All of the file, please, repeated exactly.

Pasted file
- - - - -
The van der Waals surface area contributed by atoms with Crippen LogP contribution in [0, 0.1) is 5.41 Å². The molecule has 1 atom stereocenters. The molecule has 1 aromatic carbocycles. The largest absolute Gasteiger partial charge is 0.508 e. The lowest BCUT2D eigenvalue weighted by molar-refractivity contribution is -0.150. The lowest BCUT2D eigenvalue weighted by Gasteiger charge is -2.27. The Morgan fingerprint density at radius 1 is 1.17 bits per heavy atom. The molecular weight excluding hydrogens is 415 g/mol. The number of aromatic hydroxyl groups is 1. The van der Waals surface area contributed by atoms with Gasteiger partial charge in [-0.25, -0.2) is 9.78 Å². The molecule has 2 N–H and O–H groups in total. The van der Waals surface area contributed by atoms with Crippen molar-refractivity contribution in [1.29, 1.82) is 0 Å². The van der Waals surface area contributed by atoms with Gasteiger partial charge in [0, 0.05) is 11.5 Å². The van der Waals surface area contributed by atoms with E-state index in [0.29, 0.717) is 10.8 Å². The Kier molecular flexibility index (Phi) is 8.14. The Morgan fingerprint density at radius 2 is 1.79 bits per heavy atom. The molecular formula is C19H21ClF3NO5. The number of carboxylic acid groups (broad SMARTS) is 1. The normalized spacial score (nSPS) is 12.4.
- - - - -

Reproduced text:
The van der Waals surface area contributed by atoms with Crippen LogP contribution in [0, 0.1) is 5.41 Å². The molecule has 1 atom stereocenters. The molecule has 1 aromatic carbocycles. The largest absolute Gasteiger partial charge is 0.508 e. The lowest BCUT2D eigenvalue weighted by molar-refractivity contribution is -0.150. The lowest BCUT2D eigenvalue weighted by Gasteiger charge is -2.27. The Morgan fingerprint density at radius 1 is 1.17 bits per heavy atom. The molecular weight excluding hydrogens is 415 g/mol. The number of aromatic hydroxyl groups is 1. The van der Waals surface area contributed by atoms with Gasteiger partial charge in [-0.25, -0.2) is 9.78 Å². The molecule has 2 N–H and O–H groups in total. The van der Waals surface area contributed by atoms with Crippen molar-refractivity contribution in [1.29, 1.82) is 0 Å². The van der Waals surface area contributed by atoms with Gasteiger partial charge in [0, 0.05) is 11.5 Å². The van der Waals surface area contributed by atoms with E-state index in [0.29, 0.717) is 10.8 Å². The Kier molecular flexibility index (Phi) is 8.14. The Morgan fingerprint density at radius 2 is 1.79 bits per heavy atom. The molecular formula is C19H21ClF3NO5. The number of carboxylic acid groups (broad SMARTS) is 1. The normalized spacial score (nSPS) is 12.4.